To many readers, Frankenstein is best read as a “birth myth,” even as a “cautionary obstetric tale” that warns of the horrors of motherhood. These interpretations have historically relied on seeing Victor Frankenstein as analogous to the pregnant and later post-partum mother, possibly even to Mary Shelley herself. In my Fall semester series, I will argue that Victor is not a maternal stand-in, but a father in quite a literal sense: Shelley’s depiction of the monster’s creation is firmly rooted in contemporaneous scientific beliefs about the paternal contribution to conception. Rather than being an allegory of the feminine experience of childbirth, Frankenstein is about a man giving birth without the participation of a woman, an extraordinary occurrence that the intellectual and scientific frameworks of the time suggested was, nonetheless, entirely possible. As we will see, Frankenstein is an emphatically masculine birth myth.
Victor Frankenstein’s literal parenthood is first suggested by the fact that the Creature behaves as a real, human child. Shelley hints at the Creature’s equivalence with a human child in a variety of ways. The Creature’s gestational period is approximately nine months, from the beginning of Frankenstein’s experiments (or, tellingly, “labours”) to the moment his progeny awakes: “Winter, spring, and summer passed away during my labours, but I did not watch the blossom or the expanding leaves […] the leaves of that year were withered before my work drew near a close […] It was a dreary night in November that I beheld my man completed” (80).
Along with the temporal echoes of human gestation, the earliest descriptions of the Creature also identify him as a human child. “His eyes—if eyes they may be called—were fixed on me. His jaw opened, and he muttered some inarticulate sounds while a grin wrinkled his cheeks […] one hand stretched out to detain me, but I escaped and rushed downstairs” (82). Despite Frankenstein’s response of revulsion, the Creature’s initial behavior seems very much like that of an infant, reaching out with a grin and a gurgle for his parent.
The question of why the Creature is yellow is a popular one in Frankenstein scholarship. At birth, the Creature is described as jaundiced, possessing a “dull yellow eye” and “yellow skin”—an allusion to the very common condition of neonatal physiologic jaundice (81). John Sutherland, for example, draws on a body of feminist scholarship when he notes that “there is a persuasive biographical explanation for the yellow monster being jaundiced” as “one or both of Mary’s children may well, one assumes, have been born with [jaundice], possibly fatally in Clara’s case.” While I agree that the Creature’s jaundice is used to subtly identify him as a neonate, Sutherland pathologizes the jaundice unnecessarily. Physiologic jaundice is an exceedingly common and temporary finding in neonates—some data suggests up to 50% of newborns—due to their low activity of an enzyme needed to convert a pigment from blood cell breakdown, bilirubin, into an excretable form. In the first few days of life, this pigment may accumulate and lead to an innocuous jaundice coloring that quickly fades. There are, of course, pathologic forms of neonatal jaundice, but they are far less common, do not resolve without modern medical intervention, and are largely fatal. Numerous critics have argued that Shelley would have been very familiar with the presence of jaundice in neonates. Given that in the overwhelming majority of newborns the jaundice fades, Shelley would have been equally familiar with the harmlessness of the finding.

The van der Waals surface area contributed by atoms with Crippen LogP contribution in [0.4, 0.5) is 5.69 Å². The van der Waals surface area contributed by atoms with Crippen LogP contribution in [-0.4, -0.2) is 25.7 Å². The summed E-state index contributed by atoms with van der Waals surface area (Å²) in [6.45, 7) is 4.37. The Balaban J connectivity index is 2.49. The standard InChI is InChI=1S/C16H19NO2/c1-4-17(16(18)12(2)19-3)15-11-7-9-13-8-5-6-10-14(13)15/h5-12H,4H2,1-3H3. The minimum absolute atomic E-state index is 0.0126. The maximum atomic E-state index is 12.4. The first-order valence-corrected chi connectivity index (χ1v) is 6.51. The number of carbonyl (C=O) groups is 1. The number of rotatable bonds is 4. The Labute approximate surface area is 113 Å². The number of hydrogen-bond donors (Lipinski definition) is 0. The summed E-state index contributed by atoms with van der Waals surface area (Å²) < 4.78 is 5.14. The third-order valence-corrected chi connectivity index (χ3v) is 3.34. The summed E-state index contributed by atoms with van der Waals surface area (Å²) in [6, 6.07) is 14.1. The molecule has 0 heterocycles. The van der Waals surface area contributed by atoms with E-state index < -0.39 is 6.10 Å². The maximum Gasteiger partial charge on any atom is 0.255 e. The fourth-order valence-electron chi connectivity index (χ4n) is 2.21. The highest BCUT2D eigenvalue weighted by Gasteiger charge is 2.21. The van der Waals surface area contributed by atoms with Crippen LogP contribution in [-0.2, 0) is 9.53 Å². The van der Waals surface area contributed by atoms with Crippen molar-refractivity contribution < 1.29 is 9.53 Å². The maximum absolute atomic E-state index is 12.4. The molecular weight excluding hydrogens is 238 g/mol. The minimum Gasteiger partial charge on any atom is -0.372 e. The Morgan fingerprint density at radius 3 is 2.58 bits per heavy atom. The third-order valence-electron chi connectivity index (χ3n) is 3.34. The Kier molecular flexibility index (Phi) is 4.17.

Importantly, there is a conspicuous absence of any further mention of jaundice as the novel continues. By the end of the narrative, when Walton meets the Creature he describes his hand as “like those of the mummies, for to nothing else can I compare its colour and apparent texture” (241). The marked jaundice has disappeared as the Creature has aged, just as it does in healthy neonates.
The monster’s neonatal jaundice is particularly intriguing for two reasons. First, it serves as a subtle connection between a human newborn and the newborn Creature. Second, it acts as a clever misdirection, suggesting a pathology or sickness to the Creature when there is none. Indeed, as we will see, it is Victor who suffers from real disease.
Understanding the Creature as a newborn human rather than an invention clarifies Victor’s role, changing him from scientific creator to parent. More than a genderless parent, however, Victor is a father, as we will see next month when we examine the novel’s interest in the ideology and methodology of purely paternal childbirth.
 Bewell, Alan. “An Issue of Monstrous Desire.” Yale Journal of Criticism, vol. 2, no. 1, 1988, pp. 105–28.
 Sutherland, John. “Why Is the Monster Yellow?” Who Betrays Elizabeth Bennet?: Further Puzzles in Classic Fiction. Oxford: Oxford U, 1999. 39-43. Print.
 Intensive Care Nursery House Staff Manual. UCSF Children’s Hospital. 2004.
Shelley, Mary Wollstonecraft, and Percy Bysshe Shelley. The Original Frankenstein. Ed. Charles E. Robinson. New York: Vintage, 2009. Print.